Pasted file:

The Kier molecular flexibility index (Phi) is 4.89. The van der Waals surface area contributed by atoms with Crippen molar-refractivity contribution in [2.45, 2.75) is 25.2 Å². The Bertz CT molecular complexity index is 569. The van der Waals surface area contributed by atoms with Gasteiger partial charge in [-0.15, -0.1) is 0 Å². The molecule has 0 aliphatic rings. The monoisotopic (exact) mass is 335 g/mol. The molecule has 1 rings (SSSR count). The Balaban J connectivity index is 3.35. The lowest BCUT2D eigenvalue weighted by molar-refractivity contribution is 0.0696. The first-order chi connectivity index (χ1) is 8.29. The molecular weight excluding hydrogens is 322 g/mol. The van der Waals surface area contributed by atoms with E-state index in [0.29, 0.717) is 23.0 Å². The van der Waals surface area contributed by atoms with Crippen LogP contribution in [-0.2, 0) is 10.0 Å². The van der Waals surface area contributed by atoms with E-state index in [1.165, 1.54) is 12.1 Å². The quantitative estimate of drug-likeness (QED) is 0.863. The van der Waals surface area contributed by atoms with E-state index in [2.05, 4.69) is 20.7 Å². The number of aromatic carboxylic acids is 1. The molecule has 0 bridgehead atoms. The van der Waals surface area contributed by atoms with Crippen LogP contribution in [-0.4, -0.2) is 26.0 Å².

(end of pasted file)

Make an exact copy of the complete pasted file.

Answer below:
The Kier molecular flexibility index (Phi) is 4.89. The van der Waals surface area contributed by atoms with Crippen molar-refractivity contribution in [2.45, 2.75) is 25.2 Å². The Bertz CT molecular complexity index is 569. The van der Waals surface area contributed by atoms with Gasteiger partial charge in [-0.15, -0.1) is 0 Å². The molecule has 0 aliphatic rings. The monoisotopic (exact) mass is 335 g/mol. The molecule has 1 rings (SSSR count). The Balaban J connectivity index is 3.35. The lowest BCUT2D eigenvalue weighted by molar-refractivity contribution is 0.0696. The first-order chi connectivity index (χ1) is 8.29. The molecular weight excluding hydrogens is 322 g/mol. The van der Waals surface area contributed by atoms with E-state index in [0.29, 0.717) is 23.0 Å². The van der Waals surface area contributed by atoms with Crippen LogP contribution in [-0.2, 0) is 10.0 Å². The van der Waals surface area contributed by atoms with E-state index in [1.165, 1.54) is 12.1 Å². The quantitative estimate of drug-likeness (QED) is 0.863. The van der Waals surface area contributed by atoms with E-state index in [2.05, 4.69) is 20.7 Å². The number of aromatic carboxylic acids is 1. The molecule has 0 bridgehead atoms. The van der Waals surface area contributed by atoms with Crippen LogP contribution in [-0.4, -0.2) is 26.0 Å².